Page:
May 2, 2018 / 11:20 AM / a year ago

Germany's spending plans likely to disappoint at home and abroad

BERLIN (Reuters) - Social Democratic German Finance Minister Olaf Scholz presented spending plans on Wednesday that see public investment falling from 2020 and advised ministries demanding more funds to live within their means.

FILE PHOTO: German Finance Minister Olaf Scholz talks to the media in Meseberg, Germany, April 10, 2018. REUTERS/Fabrizio Bensch/File Photo

His package may disappoint U.S. President Donald Trump, who has called on Germany and other European allies to increase the percentage of their GDP devoted to defense spending to pull their weight in the U.S.-led NATO alliance.

Germany’s fellow euro zone members are unlikely to welcome the spending blueprint either, as they had hoped the Social Democrats, part of Germany’s governing coalition, would steer the EU’s economic powerhouse away from austerity.

Germany’s defense and development ministries, for their part, have objected in writing to the budget plan, saying it violates the coalition pact signed by Chancellor Angela Merkel’s conservatives and their Social Democratic (SPD) junior partner.

Presenting the budget plans that foresee no net new debt through to 2022, Scholz said: “I am convinced: in good economic times, a responsible fiscal policy must achieve both a reduction in debts and a rise in investments.”

Scholz’s remarks echoed those of his conservative predecessor Wolfgang Schaeuble, who insisted that euro zone partners abide to budget rules through austerity.

Under the spending plans, investment would rise from 34.0 billion euros ($40.81 billion) in 2017 to 37.0 billion this year and 37.9 billion next, before decreasing in 2020 and hitting 33.5 billion in 2022.

“All the ministries who have plans must do so within the possibilities available in our country, and we wrote into our constitution (in 2011) that we want to pursue policies that allow the states no new debt from 2020 and for the federal government only a very small amount of new debt,” Scholz said.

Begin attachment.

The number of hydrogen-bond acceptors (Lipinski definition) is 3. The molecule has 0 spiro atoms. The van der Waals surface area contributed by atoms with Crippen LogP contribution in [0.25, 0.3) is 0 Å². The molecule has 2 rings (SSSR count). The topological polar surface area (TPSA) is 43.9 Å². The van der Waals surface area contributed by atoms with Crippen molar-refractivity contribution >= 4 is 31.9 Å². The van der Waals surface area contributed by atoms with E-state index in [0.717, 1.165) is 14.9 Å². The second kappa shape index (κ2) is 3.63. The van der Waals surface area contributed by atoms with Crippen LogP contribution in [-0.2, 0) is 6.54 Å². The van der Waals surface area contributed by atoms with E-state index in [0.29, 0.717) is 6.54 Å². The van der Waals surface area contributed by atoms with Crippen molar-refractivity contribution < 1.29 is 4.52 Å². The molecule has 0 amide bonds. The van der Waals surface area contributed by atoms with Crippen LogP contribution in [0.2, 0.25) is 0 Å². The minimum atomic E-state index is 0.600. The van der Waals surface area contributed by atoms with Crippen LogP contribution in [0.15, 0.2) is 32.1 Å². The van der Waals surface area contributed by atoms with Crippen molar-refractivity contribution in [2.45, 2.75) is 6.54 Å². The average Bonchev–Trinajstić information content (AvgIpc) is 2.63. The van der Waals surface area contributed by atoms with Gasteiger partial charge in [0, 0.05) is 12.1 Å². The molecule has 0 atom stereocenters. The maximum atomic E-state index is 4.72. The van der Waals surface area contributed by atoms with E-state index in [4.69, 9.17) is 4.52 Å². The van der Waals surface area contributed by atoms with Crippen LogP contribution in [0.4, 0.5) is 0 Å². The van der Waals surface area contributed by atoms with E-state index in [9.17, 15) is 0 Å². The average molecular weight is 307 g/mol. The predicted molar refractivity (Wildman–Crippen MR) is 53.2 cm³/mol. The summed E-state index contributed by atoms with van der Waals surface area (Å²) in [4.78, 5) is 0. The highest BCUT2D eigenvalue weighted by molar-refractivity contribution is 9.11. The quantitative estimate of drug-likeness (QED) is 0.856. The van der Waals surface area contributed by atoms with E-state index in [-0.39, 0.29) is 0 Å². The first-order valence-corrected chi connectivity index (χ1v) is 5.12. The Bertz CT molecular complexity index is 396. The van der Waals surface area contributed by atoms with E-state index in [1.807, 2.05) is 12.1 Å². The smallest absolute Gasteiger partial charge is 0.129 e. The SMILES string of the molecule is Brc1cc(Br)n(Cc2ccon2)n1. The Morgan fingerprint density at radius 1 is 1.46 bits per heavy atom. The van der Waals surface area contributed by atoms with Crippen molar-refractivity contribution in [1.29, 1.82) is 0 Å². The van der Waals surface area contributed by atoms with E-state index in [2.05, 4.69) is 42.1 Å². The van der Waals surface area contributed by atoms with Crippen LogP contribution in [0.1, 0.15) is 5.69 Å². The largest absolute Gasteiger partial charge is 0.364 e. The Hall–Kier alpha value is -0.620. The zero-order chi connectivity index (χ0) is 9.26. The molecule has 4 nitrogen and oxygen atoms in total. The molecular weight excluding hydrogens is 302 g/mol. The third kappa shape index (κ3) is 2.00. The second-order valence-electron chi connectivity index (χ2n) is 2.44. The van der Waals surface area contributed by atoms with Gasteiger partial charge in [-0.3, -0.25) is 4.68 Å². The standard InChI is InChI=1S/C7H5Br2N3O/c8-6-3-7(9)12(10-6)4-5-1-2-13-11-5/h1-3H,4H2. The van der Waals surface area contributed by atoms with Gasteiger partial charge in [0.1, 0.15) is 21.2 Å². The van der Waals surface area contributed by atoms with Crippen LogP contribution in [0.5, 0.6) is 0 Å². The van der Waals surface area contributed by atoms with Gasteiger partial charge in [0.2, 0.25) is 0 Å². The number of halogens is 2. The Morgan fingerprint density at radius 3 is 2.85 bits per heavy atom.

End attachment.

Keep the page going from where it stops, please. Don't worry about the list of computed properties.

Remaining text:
Defense Minister Ursula von der Leyen and Development Minister Gerd Mueller - both conservatives - met Merkel last week to demand more funds for their ministries.

They said the budget plan, as submitted by Scholz, flouted pledges to ensure that Germany’s development aid and defense spending as a percentage of economic output did not shrink.

The two ministries are seeking improvements before the cabinet debates a fuller 2019 budget on July 4.

Germany has had a “debt brake” law in place since 2011 that forces the federal and state governments to virtually eliminate their structural budget deficits over the next five to 10 years.

The German economy is growing for the ninth year in a row and the government has kept a balance budget since 2014.


Mueller told reporters it was the federal government’s job to “strengthen Germany’s role in the world” and both ministries needed more money to meet their international obligations.

“International crises are increasing in which the Bundeswehr (German army) and (the development ministry) are needed,” he said, citing Yemen, Iraq and the plight of the Rohingya refugees from Myanmar.

A defense ministry source said defense spending as a percentage of economic output would rise to 1.3 percent in 2019, as Merkel had assured Trump last week, but would fall thereafter unless budget plans were adjusted.

Asked how much the pressure from Trump influenced Germany’s defense spending plans, Scholz told reporters: “Not at all.”

The source told reporters that defense spending would fall to 1.23 percent in 2022, even below the projected level for 2018, despite Germany’s pledge as a member of NATO to steadily increase its military budget toward a target of 2 percent.

The defense ministry would also have to delay some major procurement programs planned with other countries unless more funds are added in coming months, although it was not yet clear which projects could be affected, the source said.

In total, the source said, the defense ministry got only 20 percent of the 12 billion euros in funding it requested for 2019 through 2021, excluding personnel costs to be covered by the finance ministry.

Germany’s development aid, now at around 0.5 percent of GDP, would drop to 0.47 percent in 2019, and more in coming years, a development ministry source said.

To meet its obligation, the development ministry would need around 1.1 billion euros in extra funding, the source said.

($1 = 0.8331 euros)

Editing by Mark Heinrich

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